I am routinely inundated with questions about the business … easily a dozen every week. In fact, if I took the time to respond to all inquiries via facebook, email, flickr and the blog, I seriously would never have the opportunity to pick up a camera again. Questions range from equipment to starting a pet photography business, website design to marketing, working with pets at a shoot to mentoring, you name it. It’s pretty endless the range of questions, many of which I could and would happily answer if I didn’t have a photography business to run. And, obviously, I didn’t start this business to become a consultant. I do this for the love of dogs (and yes, cats too!), a love of capturing their spirit through images, and turning that into what I hope is viewed as artwork.
Lately, the resounding question seems to be about lenses. “What is your favorite lens for dog photography?” “What is the best lens for shooting dogs?”
When faced with these questions, my best suggestion to the inquirer is that they get out and shoot more … a lot more … not just their own dog, but many other dogs, cats too, if they truly want to become a pet photographer. Because the question shouldn’t be: “Which lens is the best for shooting dogs?”, but rather: Which lens works best for you … for your method of shooting, your style of images, and your energy as you work with your 4-legged subjects. Because what works for me isn’t necessarily what will work for you, your style, and the energy that you bring to a session.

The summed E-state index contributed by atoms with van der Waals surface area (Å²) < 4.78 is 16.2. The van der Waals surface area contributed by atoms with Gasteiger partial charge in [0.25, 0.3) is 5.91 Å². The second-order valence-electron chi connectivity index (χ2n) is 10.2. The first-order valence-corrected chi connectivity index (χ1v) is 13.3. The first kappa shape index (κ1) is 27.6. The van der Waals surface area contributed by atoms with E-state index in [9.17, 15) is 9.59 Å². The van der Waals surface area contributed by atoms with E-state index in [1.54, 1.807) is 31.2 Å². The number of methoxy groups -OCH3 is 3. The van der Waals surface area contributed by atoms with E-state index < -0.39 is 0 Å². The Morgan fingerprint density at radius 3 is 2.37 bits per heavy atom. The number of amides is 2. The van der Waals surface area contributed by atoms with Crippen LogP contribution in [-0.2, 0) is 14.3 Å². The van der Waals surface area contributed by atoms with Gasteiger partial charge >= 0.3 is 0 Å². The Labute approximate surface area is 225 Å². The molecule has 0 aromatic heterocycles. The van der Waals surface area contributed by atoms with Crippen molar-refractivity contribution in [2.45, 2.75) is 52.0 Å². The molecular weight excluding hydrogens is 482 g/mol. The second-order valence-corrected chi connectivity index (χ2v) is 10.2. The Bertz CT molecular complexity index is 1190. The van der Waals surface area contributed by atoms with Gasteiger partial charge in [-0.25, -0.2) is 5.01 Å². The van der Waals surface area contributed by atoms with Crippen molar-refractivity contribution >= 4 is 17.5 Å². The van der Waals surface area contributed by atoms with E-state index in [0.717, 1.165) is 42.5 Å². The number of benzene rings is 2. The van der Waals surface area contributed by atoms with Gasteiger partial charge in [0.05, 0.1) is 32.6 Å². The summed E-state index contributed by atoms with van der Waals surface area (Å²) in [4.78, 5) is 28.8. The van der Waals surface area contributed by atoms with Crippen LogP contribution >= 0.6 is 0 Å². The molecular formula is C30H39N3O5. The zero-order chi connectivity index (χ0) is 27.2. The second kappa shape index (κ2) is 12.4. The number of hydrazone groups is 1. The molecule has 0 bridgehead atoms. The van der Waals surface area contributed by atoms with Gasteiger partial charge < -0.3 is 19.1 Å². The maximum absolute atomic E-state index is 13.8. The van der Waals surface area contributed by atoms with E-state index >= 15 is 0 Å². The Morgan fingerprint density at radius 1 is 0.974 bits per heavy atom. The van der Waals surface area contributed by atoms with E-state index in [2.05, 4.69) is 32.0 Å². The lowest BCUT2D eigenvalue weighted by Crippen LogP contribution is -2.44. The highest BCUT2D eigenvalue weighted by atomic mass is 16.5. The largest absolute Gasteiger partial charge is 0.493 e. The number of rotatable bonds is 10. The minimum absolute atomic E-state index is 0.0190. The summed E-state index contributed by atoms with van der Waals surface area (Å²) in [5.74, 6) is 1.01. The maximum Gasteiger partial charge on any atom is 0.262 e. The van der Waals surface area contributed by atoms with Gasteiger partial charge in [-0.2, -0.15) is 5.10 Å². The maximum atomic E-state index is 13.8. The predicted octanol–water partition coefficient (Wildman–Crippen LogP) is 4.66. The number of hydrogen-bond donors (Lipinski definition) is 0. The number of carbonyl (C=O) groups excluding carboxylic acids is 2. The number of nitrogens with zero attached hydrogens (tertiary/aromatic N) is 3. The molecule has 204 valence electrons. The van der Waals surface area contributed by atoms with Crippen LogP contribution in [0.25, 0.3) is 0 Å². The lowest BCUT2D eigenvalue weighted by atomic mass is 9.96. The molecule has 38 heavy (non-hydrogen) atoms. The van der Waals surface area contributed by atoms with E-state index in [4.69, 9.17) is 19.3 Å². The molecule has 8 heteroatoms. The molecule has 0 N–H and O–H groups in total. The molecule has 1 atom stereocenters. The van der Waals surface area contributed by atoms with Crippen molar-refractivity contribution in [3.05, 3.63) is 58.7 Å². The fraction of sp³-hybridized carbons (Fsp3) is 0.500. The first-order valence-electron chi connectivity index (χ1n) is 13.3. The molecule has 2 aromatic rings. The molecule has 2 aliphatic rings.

Also be aware that whether or not you’re shooting a full-frame body will make a big difference in how different lenses work and the resulting appearance of those images.
It should go without saying that there is no one lens that is “best for dog photography”, or any type of photography for that matter. Often what is required is a small arsenal of lenses. Each lens offers its own abilities (speed, low light, zoom, wide angle, etc.) and its own ‘flavor’ and feel in the captured image. I will choose a particular lens based on the type of shooting I’m doing — action vs. portrait vs. macro — and I will also choose different lenses based on light … not just wider aperture for low light, but how a particular lens will work in a particular setting and react with the available light, and how quickly it is capable of focusing. I swap out lenses during a shoot based on focal length, since I do shoot with some prime lenses, and because each lens does result in a different ‘feel’ to the image and different compression. My goal with every client is to offer them a gallery filled with variety … and one way to achieve this is through lenses.
Since I don’t want to field questions later, as mentioned, the gear you see pictured above is the following: